Dark matter is the invisible something that gloms together galaxies like cosmic duct tape. But a team of researchers say they’ve found a distant galaxy entirely devoid of dark matter, a finding that could shake up understandings of both dark matter and galaxy formation.
Though we can’t directly observe dark matter (physicists believe it makes up about about 27% of the universe) we see the effects of its gravity. When looking out into the cosmos, we see that all galaxies seem to have “extra” mass—they behave as though they contain a lot more matter than the stuff we can actually detect. In the recent case, though, a team of astrophysicists tried to observe dark matter’s effects on the gas rotating within a distant dwarf galaxy, but they found that normal matter alone could explain the gas’s movement. There was no place for dark matter, as far as they could tell. The team’s research has been accepted for publication in the Monthly Notices of the Royal Astronomical Society.
Filippo Fraternali, an astrophysicist at the University of Groningen in the Netherlands and a co-author of the paper, told Gizmodo in an email that the galaxy the team studied could be held together only by its visible mass—which sounds perfectly reasonable, except that dark matter is believed to be a major ingredient in all galaxies. “The main problem is that, in our scenario of galaxy formation, galaxies cannot form without dark matter, and even more so, dwarf galaxies should have large amounts of it,” Fraternali said. “There is therefore something that we do not understand.”
The galaxy is named AGC 114905 and is roughly 250 million light-years from Earth. It’s ultra-diffuse, meaning its matter is spread across a vast amount of space; AGC 114905 is about the size of the Milky Way but has about 1,000 times fewer stars. The research team used the National Radio Astronomy Observatory’s Very Large Array Telescope to look at the rotation of gas in the galaxy over 40 hours, spanning from July through October 2020.
The findings are similar to that on NGC1052-DF2, a different dwarf galaxy seemingly to lack dark matter that was described in 2018. Pretty quickly, a controversy erupted over the claim; some astrophysicists thought the galaxy was evidence of a new type of galactic growth, while others thought it was being misinterpreted and that the team needed more data. That a galaxy could simply have no dark matter was a fairly shocking claim.
Recently, a team double-checked the measurements on NGC1052-DF2, which seemed to affirm what the original team had found regarding the galaxy’s distance, and thus, its dark matter content. Nicolas Martin, an astronomer at the Max Planck Institute for Astronomy, told Gizmodo at the time that the galaxy “may have had an unexpected formation and evolution” and “the good thing is that upcoming telescopes and surveys should make it easier to both understand NGC1052-DF2 and to place meaningful constraints on how peculiar it is. In other words, is this system exceedingly rare or is it part of a bigger population that are currently not explained easily by galaxy formation models?” Now, with the discovery of AGC 114905, there’s more evidence that there’s indeed a population galaxies that just can’t be explained by current models.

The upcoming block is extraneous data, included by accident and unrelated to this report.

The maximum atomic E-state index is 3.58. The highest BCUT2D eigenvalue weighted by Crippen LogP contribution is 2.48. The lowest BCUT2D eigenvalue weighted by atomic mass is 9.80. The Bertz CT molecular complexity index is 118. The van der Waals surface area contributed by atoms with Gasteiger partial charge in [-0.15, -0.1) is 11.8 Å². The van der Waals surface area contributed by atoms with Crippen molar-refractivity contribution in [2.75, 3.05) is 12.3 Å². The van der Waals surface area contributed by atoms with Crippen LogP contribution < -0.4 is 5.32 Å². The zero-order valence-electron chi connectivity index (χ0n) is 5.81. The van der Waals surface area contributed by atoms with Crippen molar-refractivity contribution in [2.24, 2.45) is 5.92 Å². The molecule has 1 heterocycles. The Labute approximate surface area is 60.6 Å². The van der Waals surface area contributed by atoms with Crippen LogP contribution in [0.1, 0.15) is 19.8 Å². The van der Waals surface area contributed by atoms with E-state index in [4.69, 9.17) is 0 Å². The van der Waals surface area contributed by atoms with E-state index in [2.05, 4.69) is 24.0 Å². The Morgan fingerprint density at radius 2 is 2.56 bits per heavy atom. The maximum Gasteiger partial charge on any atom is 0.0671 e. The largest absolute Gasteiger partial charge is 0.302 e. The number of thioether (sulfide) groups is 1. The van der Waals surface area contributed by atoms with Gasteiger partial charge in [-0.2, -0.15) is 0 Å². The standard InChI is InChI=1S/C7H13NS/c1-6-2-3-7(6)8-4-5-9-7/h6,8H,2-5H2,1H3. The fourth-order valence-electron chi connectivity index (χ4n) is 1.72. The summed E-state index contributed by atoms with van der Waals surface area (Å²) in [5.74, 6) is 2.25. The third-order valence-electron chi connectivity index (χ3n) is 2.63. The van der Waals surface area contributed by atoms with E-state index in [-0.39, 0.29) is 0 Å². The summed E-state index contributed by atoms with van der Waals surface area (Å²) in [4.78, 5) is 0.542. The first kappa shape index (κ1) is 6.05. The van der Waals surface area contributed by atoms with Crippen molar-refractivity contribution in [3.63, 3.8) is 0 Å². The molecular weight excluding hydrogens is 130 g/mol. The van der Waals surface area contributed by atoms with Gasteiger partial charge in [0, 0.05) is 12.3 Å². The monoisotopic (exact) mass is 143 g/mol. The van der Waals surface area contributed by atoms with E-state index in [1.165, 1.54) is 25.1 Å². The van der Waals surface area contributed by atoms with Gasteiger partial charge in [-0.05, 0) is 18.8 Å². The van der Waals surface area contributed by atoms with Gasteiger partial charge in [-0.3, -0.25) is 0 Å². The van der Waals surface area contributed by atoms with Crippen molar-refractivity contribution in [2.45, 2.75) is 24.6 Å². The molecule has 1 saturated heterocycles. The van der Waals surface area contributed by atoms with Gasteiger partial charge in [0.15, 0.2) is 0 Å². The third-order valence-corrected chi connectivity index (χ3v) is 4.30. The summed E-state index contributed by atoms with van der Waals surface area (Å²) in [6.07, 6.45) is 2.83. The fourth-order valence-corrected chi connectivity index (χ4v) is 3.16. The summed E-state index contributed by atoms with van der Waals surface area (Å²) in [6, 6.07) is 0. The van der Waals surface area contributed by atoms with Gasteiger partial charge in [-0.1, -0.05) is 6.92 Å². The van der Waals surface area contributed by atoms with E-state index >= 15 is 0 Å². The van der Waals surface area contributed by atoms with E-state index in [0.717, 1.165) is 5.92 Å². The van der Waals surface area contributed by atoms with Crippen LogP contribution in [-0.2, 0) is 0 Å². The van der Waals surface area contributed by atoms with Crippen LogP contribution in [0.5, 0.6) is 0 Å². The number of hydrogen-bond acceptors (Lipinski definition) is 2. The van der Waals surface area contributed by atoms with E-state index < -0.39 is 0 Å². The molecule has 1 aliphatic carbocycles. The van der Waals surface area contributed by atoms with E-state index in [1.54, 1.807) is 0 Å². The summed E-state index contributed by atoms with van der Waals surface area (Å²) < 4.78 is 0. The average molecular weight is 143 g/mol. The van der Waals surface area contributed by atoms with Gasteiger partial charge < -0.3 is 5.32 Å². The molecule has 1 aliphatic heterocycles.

The recent team found that the AGC 114905's dark matter halo—the footprint of dark matter in and around a galaxy—would have to be made up of practically (if not entirely) no dark matter in order to match the data they collected. One explanation for the absence was that the galaxy had been stripped of its dark matter by large galaxies nearby—except there were no such galaxies around it.
“Theory predicts that there must be dark matter in AGC 114905, but our observations say there isn’t,” said Pavel Mancera Piña, an astrophysicist at the University of Groningen in the Netherlands and lead author of the paper, in a Royal Astronomical Society press release. “In fact, the difference between theory and observation is only getting bigger.”
Another theory was that the angle at which the team observed the galaxy made the dark matter hard to see, but co-author Tom Oosterloo, an astrophysicist at the Netherlands Institute for Radio Astronomy, noted in the same release that the actual angle would be pretty extreme as compared to the team’s estimate.
Currently, the team is investigating a second ultra-diffuse galaxy, to see if it too is improbably lacking in the dark matter department. If it is, it’ll buttress the team’s analysis of the first galaxy. Observations are now underway, and Fraternali said the team expects similar data. The more we learn about it, the more enigmatic dark matter seems to become.